The Madison Police and Fire Commission (PFC) discharged the petitioner, a firefighter employed by the city of Madison, for various violations of department rules. The petitioner sought review of the PFC's decision in two parallel actions in the circuit court. He pursued a statutory appeal pursuant to Wis. Stat. section 62.13(5)(i) in which the question was whether "just cause" for his termination was demonstrated at the PFC hearing. The second action was a petition for a writ of certiorari to determine whether the PFC had kept within its jurisdiction and proceeded on a correct theory of law (the issues in the certiorari action being whether department rules involved in the termination were vague and overbroad).

    In the statutory appeal the circuit court concluded that there was "just cause" for the termination. This decision was final because by statute it is not appealable. The court then dismissed the certiorari action, concluding that all of the issues raised therein were encompassed within the statutory appeal. The petitioner appealed the dismissal of the certiorari action. The case was before the supreme court on certification from the court of appeals.

    As described by the supreme court, the appeal "concerns the interaction of Wis. Stat. § 62.13(5)(i), governing circuit court review of an order of a board of police and fire commissioners, and common law certiorari review of such an order. More specifically, the question is whether

    § 62.13(5)(i) as amended in 1993 is the exclusive remedy for [the petitioner's] claim that the rules he was found to have violated were unconstitutionally vague and overbroad" (¶ 2).

    In a unanimous decision authored by Chief Justice Abrahamson, the supreme court concluded that

    "§ 62.13(5)(i) as amended in 1993 is not the exclusive remedy for a claim that the rules a subordinate was found to have violated were unconstitutionally vague and overbroad. The constitutional issues of vagueness or overbreadth of administrative rules that [the petitioner] raised in his petition for a writ of certiorari are issues of law that even if somewhat overlapping with the issues in the statutory appeal proceeding may be considered under certiorari because they concern whether the PFC board kept within its jurisdiction and proceeded on a correct theory of the law" (¶ 3). Whether an administrative agency like the PFC kept within its jurisdiction and whether the agency proceeded on a correct theory of the law are traditional questions reviewable by a writ of certiorari.

    Accordingly, the supreme court reversed the order of the circuit court dismissing the certiorari action and remanded the matter to the circuit court.

    Justice Roggensack did not participate in this decision.

    Sex Offenders

    Registration - Juveniles - Stays

    State v. Cesar G., 2004 WI 61 (filed 3 June 2004)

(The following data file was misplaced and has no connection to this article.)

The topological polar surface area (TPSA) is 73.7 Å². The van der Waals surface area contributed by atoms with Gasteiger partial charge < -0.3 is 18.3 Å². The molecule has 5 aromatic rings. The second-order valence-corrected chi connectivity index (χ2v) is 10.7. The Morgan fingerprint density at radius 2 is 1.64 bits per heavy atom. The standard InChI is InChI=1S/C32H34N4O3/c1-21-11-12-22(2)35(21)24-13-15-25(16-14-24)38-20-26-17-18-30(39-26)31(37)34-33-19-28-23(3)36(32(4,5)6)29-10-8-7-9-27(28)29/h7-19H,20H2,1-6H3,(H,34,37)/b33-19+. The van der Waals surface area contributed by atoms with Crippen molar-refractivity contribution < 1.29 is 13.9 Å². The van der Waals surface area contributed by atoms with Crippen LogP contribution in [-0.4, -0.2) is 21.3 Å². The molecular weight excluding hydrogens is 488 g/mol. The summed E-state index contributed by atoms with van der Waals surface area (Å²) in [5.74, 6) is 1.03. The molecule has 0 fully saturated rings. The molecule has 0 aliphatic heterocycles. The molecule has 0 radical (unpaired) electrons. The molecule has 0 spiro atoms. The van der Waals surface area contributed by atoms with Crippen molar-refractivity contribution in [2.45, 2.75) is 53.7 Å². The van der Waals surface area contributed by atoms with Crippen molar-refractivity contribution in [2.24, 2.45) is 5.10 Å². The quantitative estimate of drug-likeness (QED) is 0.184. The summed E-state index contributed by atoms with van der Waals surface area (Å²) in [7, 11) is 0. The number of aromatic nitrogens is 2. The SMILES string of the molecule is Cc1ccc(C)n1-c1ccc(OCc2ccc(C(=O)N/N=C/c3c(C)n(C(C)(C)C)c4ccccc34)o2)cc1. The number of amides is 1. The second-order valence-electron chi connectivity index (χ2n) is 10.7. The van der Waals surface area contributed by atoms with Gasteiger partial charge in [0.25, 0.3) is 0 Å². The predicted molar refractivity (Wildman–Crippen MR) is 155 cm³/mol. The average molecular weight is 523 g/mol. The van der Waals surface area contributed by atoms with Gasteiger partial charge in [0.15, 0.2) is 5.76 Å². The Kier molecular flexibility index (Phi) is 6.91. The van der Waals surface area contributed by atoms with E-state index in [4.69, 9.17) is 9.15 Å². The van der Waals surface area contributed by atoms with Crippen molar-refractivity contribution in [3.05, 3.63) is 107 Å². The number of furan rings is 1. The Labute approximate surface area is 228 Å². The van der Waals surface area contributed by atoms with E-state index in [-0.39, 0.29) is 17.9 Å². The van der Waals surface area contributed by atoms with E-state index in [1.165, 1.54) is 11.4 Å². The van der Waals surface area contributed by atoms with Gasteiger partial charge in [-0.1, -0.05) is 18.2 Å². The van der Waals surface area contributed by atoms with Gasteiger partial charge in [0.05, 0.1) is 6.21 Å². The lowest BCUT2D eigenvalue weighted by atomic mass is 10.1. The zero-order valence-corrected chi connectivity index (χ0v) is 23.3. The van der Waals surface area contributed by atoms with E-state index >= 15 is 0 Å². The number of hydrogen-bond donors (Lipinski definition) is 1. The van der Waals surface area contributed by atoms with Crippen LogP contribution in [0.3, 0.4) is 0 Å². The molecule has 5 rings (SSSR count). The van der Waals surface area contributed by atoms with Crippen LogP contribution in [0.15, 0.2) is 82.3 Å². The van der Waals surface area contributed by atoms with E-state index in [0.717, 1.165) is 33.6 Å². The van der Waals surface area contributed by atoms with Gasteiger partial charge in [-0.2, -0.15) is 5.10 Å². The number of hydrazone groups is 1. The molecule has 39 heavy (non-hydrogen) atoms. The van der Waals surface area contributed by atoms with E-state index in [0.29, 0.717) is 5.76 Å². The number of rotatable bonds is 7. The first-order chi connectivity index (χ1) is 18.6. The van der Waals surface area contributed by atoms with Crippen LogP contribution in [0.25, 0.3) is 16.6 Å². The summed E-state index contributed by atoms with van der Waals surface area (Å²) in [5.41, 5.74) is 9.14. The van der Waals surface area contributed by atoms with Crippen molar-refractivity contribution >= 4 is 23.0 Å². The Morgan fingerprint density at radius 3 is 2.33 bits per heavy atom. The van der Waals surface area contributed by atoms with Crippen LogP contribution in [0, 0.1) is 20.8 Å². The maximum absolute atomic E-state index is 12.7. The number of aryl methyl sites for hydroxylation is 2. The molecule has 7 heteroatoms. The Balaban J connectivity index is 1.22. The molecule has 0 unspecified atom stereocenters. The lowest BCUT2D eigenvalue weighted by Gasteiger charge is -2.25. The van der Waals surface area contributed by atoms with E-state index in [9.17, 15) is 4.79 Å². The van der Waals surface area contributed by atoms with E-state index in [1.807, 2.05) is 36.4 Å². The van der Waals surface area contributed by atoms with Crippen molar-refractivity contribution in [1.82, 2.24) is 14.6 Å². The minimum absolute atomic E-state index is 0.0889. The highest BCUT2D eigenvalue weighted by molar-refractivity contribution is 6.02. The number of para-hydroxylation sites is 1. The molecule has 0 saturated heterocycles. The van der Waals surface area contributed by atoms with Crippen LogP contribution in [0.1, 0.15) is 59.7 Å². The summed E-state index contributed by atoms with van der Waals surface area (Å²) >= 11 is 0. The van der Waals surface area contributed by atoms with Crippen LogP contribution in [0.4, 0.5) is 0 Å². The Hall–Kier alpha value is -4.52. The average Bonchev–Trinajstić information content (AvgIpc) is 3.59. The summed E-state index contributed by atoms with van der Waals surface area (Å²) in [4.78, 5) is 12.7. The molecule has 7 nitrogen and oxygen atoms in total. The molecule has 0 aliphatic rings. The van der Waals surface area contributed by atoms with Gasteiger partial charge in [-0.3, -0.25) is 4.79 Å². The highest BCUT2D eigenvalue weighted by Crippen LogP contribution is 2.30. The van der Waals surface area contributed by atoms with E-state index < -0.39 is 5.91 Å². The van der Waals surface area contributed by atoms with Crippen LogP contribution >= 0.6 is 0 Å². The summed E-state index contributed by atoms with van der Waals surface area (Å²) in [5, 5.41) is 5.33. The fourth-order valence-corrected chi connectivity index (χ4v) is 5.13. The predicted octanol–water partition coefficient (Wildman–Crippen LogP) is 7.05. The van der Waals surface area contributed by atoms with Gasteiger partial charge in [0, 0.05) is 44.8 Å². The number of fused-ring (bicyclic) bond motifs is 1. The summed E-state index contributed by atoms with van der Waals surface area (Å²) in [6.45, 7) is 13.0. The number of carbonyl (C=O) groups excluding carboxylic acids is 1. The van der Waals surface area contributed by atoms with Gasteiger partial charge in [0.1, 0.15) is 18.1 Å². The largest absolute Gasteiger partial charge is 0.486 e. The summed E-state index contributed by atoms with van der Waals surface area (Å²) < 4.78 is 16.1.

Cesar G., then age 12, was adjudicated delinquent for his role in the sexual assault of a young girl. The dispositional order included a requirement that Cesar register as a sex offender. After the circuit court denied a defense motion to stay that part of the order, the court of appeals affirmed. Two issues were before the supreme court. First, is a circuit court authorized to stay an order requiring a delinquent child to register as a sex offender? Second, if it has such discretion, what criteria should be applied in making the determination?

    The supreme court, in an opinion written by Chief Justice Abrahamson, reversed the court of appeals and remanded the matter. First, Wis. Stat. section 938.34(16) authorizes a circuit court to stay dispositional orders requiring a delinquent child to register as a sex offender. The holding is rooted in the "text, history, and purpose" of the pertinent statute. In particular, "[a] statutory scheme designed to give circuit courts flexibility to tailor dispositional orders to the circumstances of a particular case would give a circuit court discretion to stay all or some portions of a dispositional order, including sex offender registration" (¶ 33). "In sum, we conclude that the sex offender registration requirement established in Wis. Stat. § 938.34(15m) is a disposition. Furthermore, Wis. Stat. § 938.34(16) allows the circuit court to stay one or more of the § 938.34 dispositions contained in its dispositional order, including the disposition requiring the juvenile to register as a sex offender" (¶ 40).

    Second, the record revealed that the circuit court had erroneously denied the stay based on its mistaken conclusion that it lacked authority to do so. See ¶ 46. The supreme court held that on remand the lower court should consider the factors set forth in Wis. Stat. sections 938.34(15m)(c) and 301.45(1m)(e), along with the seriousness of the offense, in determining whether a stay is appropriate.


    Dog-bite Cases - Summary Judgment - Public Policy Factors

    Fandrey v. American Fam. Mut. Ins. Co., 2004 WI 62 (filed 3 June 2004)

    A woman took her 3-year-old daughter with her to deliver cookies to friends. The mother and child entered the home of the defendant, a close friend, through an unlocked door and discovered that she was not home. The mother put the child down as she wrote a note to her friend. At some point, the defendant's dog bit the child on the mouth and injured her. The child sued the defendant homeowner and her insurance company pursuant to the dog-bite statute, Wis. Stat. section 174.02. The circuit court granted summary judgment on behalf of the defendants based on public policy grounds.